The active dome from the south. Image courtesy of Yu.Demyanchuk, volkstat.ru

The active dome from the south. Image courtesy of Yu.Demyanchuk, volkstat.ru

The active dome from the south. Image courtesy of Yu.Demyanchuk, volkstat.ru

Image courtesy of Yu.Demyanchuk, volkstat.ru

The active dome from the south. Image courtesy of Yu.Demyanchuk, volkstat.ru

Image courtesy of Yu.Demyanchuk, volkstat.ru

Klyuchevskoy, Kamchatka – January 28, 01:10 UTC (Janine)
KVERT reports the continuation of strombolian and vulcanian activity producing ash and incandescence at the summit.

Ash plume at Klyuchevskoy. Image courtesy of Yu.Demyanchuk, volkstat.ru

Ash plume at Klyuchevskoy. Image courtesy of Yu.Demyanchuk, volkstat.ru

Incandescence at the summit. Image courtesy of Yu.Demyanchuk, volkstat.ru

Incandescence at the summit. Image courtesy of Yu.Demyanchuk, volkstat.ru

Image courtesy of Yu.Demyanchuk, volkstat.ru

Image courtesy of Yu.Demyanchuk, volkstat.ru

Image courtesy of Yu.Demyanchuk, volkstat.ru

Image courtesy of Yu.Demyanchuk, volkstat.ru


Chaparrastique/San Miguel, El Salvador – January 27, 20:40 UTC (Janine)
MARN reports a small explosion yesterday ay 6:43 am local time. The presence of ash in local areas was confirmed by volcanologists and the below photo was taken showing gas emission from the crater.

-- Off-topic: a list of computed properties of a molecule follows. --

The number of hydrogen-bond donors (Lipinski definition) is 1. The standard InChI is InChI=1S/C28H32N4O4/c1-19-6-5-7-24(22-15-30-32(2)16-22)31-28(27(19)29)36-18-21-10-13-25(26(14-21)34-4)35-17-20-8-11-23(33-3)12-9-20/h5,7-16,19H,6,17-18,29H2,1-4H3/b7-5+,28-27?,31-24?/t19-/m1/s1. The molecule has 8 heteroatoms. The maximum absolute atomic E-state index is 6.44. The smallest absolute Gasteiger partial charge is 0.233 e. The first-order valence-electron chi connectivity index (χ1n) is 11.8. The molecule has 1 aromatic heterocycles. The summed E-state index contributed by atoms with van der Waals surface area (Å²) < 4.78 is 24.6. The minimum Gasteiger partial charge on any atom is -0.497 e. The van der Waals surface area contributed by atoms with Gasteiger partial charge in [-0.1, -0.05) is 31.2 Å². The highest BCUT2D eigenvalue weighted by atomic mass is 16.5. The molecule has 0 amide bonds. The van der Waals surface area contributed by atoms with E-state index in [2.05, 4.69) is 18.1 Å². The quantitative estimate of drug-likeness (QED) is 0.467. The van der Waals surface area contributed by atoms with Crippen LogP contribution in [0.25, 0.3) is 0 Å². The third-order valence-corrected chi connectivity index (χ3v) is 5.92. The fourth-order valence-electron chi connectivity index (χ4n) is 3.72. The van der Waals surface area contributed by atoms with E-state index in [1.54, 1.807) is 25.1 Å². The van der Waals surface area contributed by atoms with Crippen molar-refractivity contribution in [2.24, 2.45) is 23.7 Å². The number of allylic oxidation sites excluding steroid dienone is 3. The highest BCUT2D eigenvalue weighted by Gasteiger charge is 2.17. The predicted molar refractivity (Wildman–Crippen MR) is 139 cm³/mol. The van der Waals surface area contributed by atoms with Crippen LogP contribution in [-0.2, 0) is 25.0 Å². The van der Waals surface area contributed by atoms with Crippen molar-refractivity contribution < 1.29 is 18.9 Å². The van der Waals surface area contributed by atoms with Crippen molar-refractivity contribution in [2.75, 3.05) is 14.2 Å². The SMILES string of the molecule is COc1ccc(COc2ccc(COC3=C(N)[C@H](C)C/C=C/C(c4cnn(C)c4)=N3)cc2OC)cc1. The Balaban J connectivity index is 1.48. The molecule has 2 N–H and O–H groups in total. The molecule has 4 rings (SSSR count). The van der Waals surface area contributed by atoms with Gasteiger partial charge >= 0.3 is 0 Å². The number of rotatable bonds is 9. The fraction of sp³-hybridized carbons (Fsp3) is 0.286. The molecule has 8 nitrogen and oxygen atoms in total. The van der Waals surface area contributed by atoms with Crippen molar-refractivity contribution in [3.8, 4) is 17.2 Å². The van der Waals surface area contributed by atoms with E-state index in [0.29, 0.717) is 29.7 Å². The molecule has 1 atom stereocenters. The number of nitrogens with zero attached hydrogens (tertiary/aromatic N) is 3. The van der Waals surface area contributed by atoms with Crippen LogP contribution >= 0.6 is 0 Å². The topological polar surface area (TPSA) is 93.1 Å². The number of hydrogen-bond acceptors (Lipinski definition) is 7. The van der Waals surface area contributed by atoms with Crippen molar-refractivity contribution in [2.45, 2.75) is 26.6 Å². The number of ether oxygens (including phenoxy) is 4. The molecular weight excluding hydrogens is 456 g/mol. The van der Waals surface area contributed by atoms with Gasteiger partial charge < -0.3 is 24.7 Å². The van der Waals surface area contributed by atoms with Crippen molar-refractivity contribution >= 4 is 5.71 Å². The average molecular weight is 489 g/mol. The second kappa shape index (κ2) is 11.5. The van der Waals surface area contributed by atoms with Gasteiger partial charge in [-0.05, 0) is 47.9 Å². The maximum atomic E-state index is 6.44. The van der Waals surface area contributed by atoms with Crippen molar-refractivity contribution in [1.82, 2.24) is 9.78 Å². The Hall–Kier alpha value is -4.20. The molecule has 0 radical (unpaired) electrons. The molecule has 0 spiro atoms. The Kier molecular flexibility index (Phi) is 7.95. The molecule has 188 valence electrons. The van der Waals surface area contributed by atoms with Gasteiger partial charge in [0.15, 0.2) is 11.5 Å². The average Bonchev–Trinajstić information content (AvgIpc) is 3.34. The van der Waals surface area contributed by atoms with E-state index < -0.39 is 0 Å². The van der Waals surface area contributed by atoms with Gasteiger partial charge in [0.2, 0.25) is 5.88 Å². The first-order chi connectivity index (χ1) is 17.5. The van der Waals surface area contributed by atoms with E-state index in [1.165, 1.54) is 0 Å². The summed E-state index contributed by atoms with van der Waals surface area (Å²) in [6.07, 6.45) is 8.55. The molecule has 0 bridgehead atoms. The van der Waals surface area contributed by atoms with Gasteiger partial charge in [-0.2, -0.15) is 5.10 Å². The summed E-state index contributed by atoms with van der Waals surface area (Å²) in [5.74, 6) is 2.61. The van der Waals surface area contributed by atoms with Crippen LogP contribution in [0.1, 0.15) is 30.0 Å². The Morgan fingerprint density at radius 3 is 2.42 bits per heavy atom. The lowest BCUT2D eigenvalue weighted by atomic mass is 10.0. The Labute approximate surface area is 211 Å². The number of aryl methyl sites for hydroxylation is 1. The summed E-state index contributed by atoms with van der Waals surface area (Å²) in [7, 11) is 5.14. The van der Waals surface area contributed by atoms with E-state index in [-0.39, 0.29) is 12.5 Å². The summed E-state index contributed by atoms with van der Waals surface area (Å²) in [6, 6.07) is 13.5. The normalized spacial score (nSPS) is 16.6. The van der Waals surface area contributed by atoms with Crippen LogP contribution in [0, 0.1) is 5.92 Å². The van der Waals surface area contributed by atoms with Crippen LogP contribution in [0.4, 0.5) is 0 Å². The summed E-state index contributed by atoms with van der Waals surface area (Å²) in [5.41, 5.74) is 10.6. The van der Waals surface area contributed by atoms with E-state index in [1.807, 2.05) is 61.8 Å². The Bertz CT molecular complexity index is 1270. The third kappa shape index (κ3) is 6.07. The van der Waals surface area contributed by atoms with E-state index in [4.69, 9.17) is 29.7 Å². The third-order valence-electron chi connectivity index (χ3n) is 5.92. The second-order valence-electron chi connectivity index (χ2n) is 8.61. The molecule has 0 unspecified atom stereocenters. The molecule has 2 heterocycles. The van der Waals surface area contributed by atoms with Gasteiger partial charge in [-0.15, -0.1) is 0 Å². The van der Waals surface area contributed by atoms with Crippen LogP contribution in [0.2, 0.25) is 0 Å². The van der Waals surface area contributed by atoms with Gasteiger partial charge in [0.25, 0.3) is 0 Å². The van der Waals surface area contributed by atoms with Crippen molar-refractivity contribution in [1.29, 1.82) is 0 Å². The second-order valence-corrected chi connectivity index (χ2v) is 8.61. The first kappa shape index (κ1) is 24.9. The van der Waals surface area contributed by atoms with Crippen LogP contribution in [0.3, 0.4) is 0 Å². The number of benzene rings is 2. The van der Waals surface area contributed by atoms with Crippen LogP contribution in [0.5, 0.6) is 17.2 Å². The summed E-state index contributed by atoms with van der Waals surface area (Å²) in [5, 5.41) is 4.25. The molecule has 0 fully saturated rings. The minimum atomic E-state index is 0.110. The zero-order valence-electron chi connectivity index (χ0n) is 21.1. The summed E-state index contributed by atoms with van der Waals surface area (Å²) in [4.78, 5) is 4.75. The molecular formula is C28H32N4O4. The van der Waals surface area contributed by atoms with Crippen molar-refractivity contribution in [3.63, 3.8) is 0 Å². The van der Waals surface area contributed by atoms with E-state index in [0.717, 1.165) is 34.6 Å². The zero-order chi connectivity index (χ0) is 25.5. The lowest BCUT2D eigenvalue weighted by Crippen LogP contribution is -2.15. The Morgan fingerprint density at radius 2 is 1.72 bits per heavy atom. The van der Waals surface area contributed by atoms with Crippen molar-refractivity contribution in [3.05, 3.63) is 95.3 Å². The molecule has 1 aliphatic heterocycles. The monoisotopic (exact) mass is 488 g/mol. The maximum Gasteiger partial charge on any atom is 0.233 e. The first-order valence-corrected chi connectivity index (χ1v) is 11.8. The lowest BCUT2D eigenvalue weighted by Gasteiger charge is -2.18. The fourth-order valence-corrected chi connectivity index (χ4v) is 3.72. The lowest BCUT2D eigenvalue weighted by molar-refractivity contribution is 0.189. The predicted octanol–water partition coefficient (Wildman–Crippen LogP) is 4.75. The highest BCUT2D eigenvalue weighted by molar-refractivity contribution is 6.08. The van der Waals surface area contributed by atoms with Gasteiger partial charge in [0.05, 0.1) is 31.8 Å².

Photo courtesy of Ministerio de Medio Ambiente y Recursos Naturales (MARN)

Photo courtesy of Ministerio de Medio Ambiente y Recursos Naturales (MARN)


Shiveluch, Kamchatka – January 26, 20:40 UTC (Janine)
Volkstat.ru reports an eruption at Shiveluch today at 18:25 local time producing an ash column to 8 km and lightening as seen in the black and white infrared images below. The eruption is due to the explosive dome growth and collapse that is ongoing at Shiveluch.

Image courtesy of Yu.Demyanchuk.

Image courtesy of Yu.Demyanchuk.

Image courtesy of Yu.Demyanchuk.

Image courtesy of Yu.Demyanchuk.

Image courtesy of Yu.Demyanchuk.

Image courtesy of Yu.Demyanchuk.

Image courtesy of Yu.Demyanchuk.

Image courtesy of Yu.Demyanchuk.

Hunga Tonga-Hunga Ha’apai, Tonga – January 26, 13:45 UTC (Janine)
Tonga’s news website Matangi reports that there is currently no sign of activity. The islands dimensions are 120 m high, 1.5 by 2.0 km in size, with crater diameter estimated to be 400 – 500 m. They have released the following images of the new crater, taken on 24 January.

Courtesy of Tonga Ministry of Lands and Natural Resources.

Courtesy of Tonga Ministry of Lands and Natural Resources.

Courtesy of Tonga Ministry of Lands and Natural Resources.

Courtesy of Tonga Ministry of Lands and Natural Resources.

The following image shows the growth of the island from 2 July 2014 to 19 January 2015, courtesy of Airbus Defence and Space.

Nishinoshima, Japan – January 26, 13:30 UTC (Janine)